“It depends what he does off the field,” Cuban said. “If he makes the same mistakes, it won’t matter what he did. The NFL will throw the book at him. If he minds his P’s and Q’s and is a good citizen and a good spouse or whatever the case maybe, then everybody will say: ‘OK, he cleaned up his act.’ America loves a second act and that’s a good thing.”
HOT AIR HANSEN: ‘Unplugged’ segments are unscheduled, unapologetic, unrelenting
Nothing on local television stirs the pot like Dale Hansen’s “Unplugged” segments on the WFAA (Channel 8) news. According to longtime sports anchor Hansen, he has carte blanche on what in essence are spirited editorials delivered with a preacher’s zeal with no shades of grey. He doesn’t have to seek approval from his bosses, and there’s no editing unless he asks which noun or verb might be a better fit.
Hansen is more entertainer than journalist. Always has been. Always will be.
“You can’t make a living any more narrating highlights and reading ball scores,” he said in a telephone conversation the other day.
The conversation came the morning after the latest Hansen “Unplugged” skewered the Cowboys for their signing of free-agent defensive end Greg Hardy, a pass-rushing missile who was accused in court of assaulting his former girlfriend.
In his inimitable scorched-earth delivery, Hansen attacked Cowboys owner Jerry Jones, coach Jason Garrett and Garrett’s 84-year-old stroke-victim father, Jim, a former Cowboys scout who lives in New Jersey, for something he said years ago in urging the team to draft Randy Moss, who may not have been a Boy Scout, but lord how he could catch a football.
“Is there no line you won’t cross? Is there no crime you won’t accept? Is there no behavior you will not tolerate?” Hansen asked in his latest “Unplugged” segment.
The “Unplugged” sermons aren’t scheduled. They air when Hansen’s blood pressure reaches a boil, or when he feels he has found a piñata begging to be walloped.
It makes for good television, and social media eat it up. I called Hansen a little after 9 a.m., because he works nights and I didn’t want to wake him up.
When I asked if I’d stirred him from sleep, Hansen told me NBC Radio’s Dan Patrick woke him at 7:30 a.m. and he’d already done the national show.
He wasn’t grumpy.
Here’s our subsequent question-and-answer conversation, designed to learn how the “Unplugged” process works.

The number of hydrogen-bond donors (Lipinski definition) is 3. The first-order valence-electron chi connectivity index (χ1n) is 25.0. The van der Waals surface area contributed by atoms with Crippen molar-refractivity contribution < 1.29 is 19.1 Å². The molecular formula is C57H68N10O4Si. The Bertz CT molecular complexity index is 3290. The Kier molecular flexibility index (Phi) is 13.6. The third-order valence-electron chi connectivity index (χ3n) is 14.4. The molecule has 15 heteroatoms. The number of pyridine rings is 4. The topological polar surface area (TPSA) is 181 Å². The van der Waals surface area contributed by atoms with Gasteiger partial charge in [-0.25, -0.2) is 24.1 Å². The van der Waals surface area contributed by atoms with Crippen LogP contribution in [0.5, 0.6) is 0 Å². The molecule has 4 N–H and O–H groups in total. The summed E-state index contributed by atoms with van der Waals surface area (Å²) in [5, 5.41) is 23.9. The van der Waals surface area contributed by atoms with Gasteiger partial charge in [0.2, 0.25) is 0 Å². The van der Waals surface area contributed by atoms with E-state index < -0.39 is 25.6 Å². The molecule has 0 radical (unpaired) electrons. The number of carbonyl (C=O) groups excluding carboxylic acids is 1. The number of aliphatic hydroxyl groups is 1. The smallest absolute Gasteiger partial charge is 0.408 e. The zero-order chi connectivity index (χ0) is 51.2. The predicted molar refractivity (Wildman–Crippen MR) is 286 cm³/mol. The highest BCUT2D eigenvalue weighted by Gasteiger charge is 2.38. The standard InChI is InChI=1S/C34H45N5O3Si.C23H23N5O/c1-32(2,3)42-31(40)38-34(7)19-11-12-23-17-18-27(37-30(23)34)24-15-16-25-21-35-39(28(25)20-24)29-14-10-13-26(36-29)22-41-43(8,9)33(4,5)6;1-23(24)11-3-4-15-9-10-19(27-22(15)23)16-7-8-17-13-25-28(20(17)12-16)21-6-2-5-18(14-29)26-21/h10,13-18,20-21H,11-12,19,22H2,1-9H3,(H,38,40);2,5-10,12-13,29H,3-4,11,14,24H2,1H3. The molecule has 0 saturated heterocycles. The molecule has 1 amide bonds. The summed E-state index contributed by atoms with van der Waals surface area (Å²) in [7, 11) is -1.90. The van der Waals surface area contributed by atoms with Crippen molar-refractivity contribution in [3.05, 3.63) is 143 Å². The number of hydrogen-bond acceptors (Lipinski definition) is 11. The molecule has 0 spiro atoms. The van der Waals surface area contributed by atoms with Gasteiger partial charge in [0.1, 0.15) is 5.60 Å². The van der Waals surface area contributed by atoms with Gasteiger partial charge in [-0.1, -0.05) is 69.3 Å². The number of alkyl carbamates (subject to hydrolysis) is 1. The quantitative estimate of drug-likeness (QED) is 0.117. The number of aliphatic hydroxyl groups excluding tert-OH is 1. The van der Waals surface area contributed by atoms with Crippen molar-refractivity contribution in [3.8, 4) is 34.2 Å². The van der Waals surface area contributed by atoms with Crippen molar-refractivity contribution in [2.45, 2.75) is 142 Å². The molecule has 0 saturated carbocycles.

Are you ever limited in what you can say?
There are two basic ground rules. I write them when I want to, and I don’t have to get them approved. The news director, Carolyn Mungo, came to me at about 4 in the afternoon (Wednesday) and asked if she could see the script. I said, “Sure.”
Is there any “Unplugged” you regret, or one you wished you had delivered?
Several years ago, Jerry Jones was secretly taped saying things (about Bill Parcells and Tim Tebow) in a bar. I refused to do the story. The news director said, “Why don’t you do one of your famous ‘Unpluggeds’ on why we are wrong to report the story?’ So I did. I basically said, “This station tonight has made a big mistake.” That really pissed off management. But I got a lot of positive reaction from news directors around the country. I was going to write a follow-up. The station was livid. I thought someone threatened me. … Finally I didn’t do it. I should have.
Has station management ever killed one?
I was at my grandson’s baseball game, which we were taping for a story. The commissioner of the league objected to our taping the game. … He cancelled the game in the second inning. I did a scathing piece. The news director back then called me in and asked if I really wanted to do it. He didn’t kill the commentary. But I saw his point. It never aired.
Do you ever hear from Jerry Jones after an unfavorable “Unplugged?”
Never have. He is the best I’ve ever known at taking a hit and bouncing back. Once at training camp I said he ran a Mickey Mouse operation. He came up to me after and asked me if I wanted to go have a beer and never brought it up.
Does everybody react the same way?
Mark Cuban won’t talk to me. He refuses to do interviews with me.
He contends you haven’t asked in 10 years. Is that true?
I know for a fact that we’ve tried to get him in the last five or six years. They won the NBA championship. We wanted him. We will put it to the test again if he will come on.
Breaking down Greg Hardy’s contract with Dallas Cowboys
Greg Hardy signed an incentive-laden one-year contract with no guaranteed money that prohibits the Dallas Cowboys from placing the franchise or transition tag on him in 2016. His 2015 salary cap number is estimated to be $3.2 million.
- Salary: $745,000
- Roster Bonus: $578,437 per game
- Workout Bonus: $1.31 million
- 8 sacks: $500,000
- or 10 sacks: $1 million
- or 12 sacks: $1.4 million
- or 14 sacks: $1.804 million
- Max Incentives: 1.804 million
- Maximum Possible Value: $13.1 million
DMN POLL RESULTS: Do you like the Cowboys’ addition of Greg Hardy?